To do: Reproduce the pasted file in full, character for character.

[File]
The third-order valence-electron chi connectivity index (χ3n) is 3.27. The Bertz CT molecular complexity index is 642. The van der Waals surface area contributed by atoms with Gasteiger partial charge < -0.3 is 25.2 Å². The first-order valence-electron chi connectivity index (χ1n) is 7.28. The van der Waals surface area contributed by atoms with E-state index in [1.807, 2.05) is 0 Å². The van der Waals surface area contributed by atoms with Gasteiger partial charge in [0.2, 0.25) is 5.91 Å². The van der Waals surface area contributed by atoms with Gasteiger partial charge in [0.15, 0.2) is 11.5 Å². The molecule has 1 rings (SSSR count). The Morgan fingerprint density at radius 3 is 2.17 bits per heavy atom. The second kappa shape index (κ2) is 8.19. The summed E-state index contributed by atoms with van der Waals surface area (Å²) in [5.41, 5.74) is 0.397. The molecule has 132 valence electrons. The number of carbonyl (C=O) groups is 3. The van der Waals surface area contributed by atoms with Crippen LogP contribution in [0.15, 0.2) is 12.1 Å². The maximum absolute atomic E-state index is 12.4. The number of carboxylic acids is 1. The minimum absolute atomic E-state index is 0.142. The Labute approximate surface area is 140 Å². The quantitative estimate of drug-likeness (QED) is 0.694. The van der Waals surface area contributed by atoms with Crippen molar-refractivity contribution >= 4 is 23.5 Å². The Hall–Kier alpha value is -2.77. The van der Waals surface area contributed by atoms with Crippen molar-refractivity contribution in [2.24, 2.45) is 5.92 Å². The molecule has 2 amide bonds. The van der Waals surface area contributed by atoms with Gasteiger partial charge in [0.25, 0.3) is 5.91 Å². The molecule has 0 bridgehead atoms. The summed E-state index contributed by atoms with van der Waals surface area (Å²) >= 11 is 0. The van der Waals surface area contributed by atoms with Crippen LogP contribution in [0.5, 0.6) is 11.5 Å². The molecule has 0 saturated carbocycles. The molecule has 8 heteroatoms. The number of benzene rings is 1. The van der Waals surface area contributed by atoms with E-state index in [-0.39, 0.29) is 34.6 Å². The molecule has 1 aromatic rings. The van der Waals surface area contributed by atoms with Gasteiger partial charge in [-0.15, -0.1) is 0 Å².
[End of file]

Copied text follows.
The third-order valence-electron chi connectivity index (χ3n) is 3.27. The Bertz CT molecular complexity index is 642. The van der Waals surface area contributed by atoms with Gasteiger partial charge < -0.3 is 25.2 Å². The first-order valence-electron chi connectivity index (χ1n) is 7.28. The van der Waals surface area contributed by atoms with E-state index in [1.807, 2.05) is 0 Å². The van der Waals surface area contributed by atoms with Gasteiger partial charge in [0.2, 0.25) is 5.91 Å². The van der Waals surface area contributed by atoms with Gasteiger partial charge in [0.15, 0.2) is 11.5 Å². The molecule has 1 rings (SSSR count). The Morgan fingerprint density at radius 3 is 2.17 bits per heavy atom. The second kappa shape index (κ2) is 8.19. The summed E-state index contributed by atoms with van der Waals surface area (Å²) in [5.41, 5.74) is 0.397. The molecule has 132 valence electrons. The number of carbonyl (C=O) groups is 3. The van der Waals surface area contributed by atoms with Crippen LogP contribution in [0.15, 0.2) is 12.1 Å². The maximum absolute atomic E-state index is 12.4. The number of carboxylic acids is 1. The minimum absolute atomic E-state index is 0.142. The Labute approximate surface area is 140 Å². The quantitative estimate of drug-likeness (QED) is 0.694. The van der Waals surface area contributed by atoms with Crippen molar-refractivity contribution >= 4 is 23.5 Å². The Hall–Kier alpha value is -2.77. The van der Waals surface area contributed by atoms with Crippen molar-refractivity contribution in [2.24, 2.45) is 5.92 Å². The molecule has 2 amide bonds. The van der Waals surface area contributed by atoms with Gasteiger partial charge in [0.25, 0.3) is 5.91 Å². The molecule has 0 bridgehead atoms. The summed E-state index contributed by atoms with van der Waals surface area (Å²) >= 11 is 0. The van der Waals surface area contributed by atoms with Crippen LogP contribution in [0.5, 0.6) is 11.5 Å². The molecule has 0 saturated carbocycles. The molecule has 8 heteroatoms. The number of benzene rings is 1. The van der Waals surface area contributed by atoms with E-state index in [-0.39, 0.29) is 34.6 Å². The molecule has 1 aromatic rings. The van der Waals surface area contributed by atoms with Gasteiger partial charge in [-0.15, -0.1) is 0 Å².